Friday, March 21, 2008

East Row: Keep Ohio commuters in Ohio

Residents of Newport's East Row Historic District would prefer to keep Ohio commuters in Ohio.

They plan to make their concerns known at a public open house of the I-471 Corridor Study next Tuesday from 4 PM-7 PM at the Disabled American Veterans National Headquarters, 3725 Alexandria Pike in Cold Spring.

Since 2006, the Ohio-Kentucky-Indiana Regional Council of Governments (OKI) has been studying the land uses and transportation networks within the nine-mile corridor to determine ways to enhance the quality of life and economic potential, and proposed solutions include the addition of a fourth lane to I-471.

A draft letter posted to an East Row message board by resident Ian Budd cites OKI's Eastern Corridor Study, which recommended routing traffic from the east side of Cincinnati to Downtown through Ohio, rather than up through Kentucky.

"It is now our understanding that recommendations are being made that are in direct contradiction with the outcome of the previous study, now placing all of the burden for Ohio's commuters on Newport, Kentucky," the letter says. "Adding a fourth lane will increase the already unacceptable level of noise, vibration and pollution to which our historic homes are subject."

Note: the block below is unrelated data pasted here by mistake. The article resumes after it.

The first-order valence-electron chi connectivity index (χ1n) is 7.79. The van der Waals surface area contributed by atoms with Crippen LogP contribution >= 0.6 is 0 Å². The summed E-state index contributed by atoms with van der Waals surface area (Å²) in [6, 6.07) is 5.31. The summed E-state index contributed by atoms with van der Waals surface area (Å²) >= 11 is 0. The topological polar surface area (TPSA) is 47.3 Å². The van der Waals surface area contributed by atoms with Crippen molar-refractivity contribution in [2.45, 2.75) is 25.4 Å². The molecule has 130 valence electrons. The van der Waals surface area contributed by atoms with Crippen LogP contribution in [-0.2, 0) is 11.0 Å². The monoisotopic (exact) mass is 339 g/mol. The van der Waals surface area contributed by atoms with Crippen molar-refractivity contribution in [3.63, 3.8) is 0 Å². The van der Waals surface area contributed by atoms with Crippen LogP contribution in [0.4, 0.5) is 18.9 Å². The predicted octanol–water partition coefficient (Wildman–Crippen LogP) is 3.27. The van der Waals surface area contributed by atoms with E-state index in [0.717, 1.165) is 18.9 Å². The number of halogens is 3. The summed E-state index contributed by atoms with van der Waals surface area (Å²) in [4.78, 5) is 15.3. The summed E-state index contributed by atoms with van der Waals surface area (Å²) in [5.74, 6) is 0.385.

Implementation of recommendations from the Eastern Corridor Study have been held up in litigation over a proposed Little Miami River bridge crossing.

The I-471 Corridor Study is being done in conjunction with the Kentucky Transportation Cabinet's I-471/KY 8 Interchange Modification Project, which makes the threat of a fourth lane all the more problematic.

"It will also endanger our plans for a solution to the ramps issue that would route traffic out of our neighborhood and on to route 8 through an existing ramp corridor," the letter says. "By adding a fourth lane, we risk either losing the solution we have been working towards for 20 years, or losing our homes."

The City of Newport is also on record as being against the plan.

Preliminary studies have shown that adding a fourth lane would only improve predicted future service levels from an "F" grade to "D", and the resulting increase in traffic could make the "Big Mac" Bridge obsolete, causing far more disruption to the neighborhood.

"It is grossly unfair to propose to make traffic smoother for Ohio motorists for a mere two hours a day at the permanent expense of Newport residents", the letter says.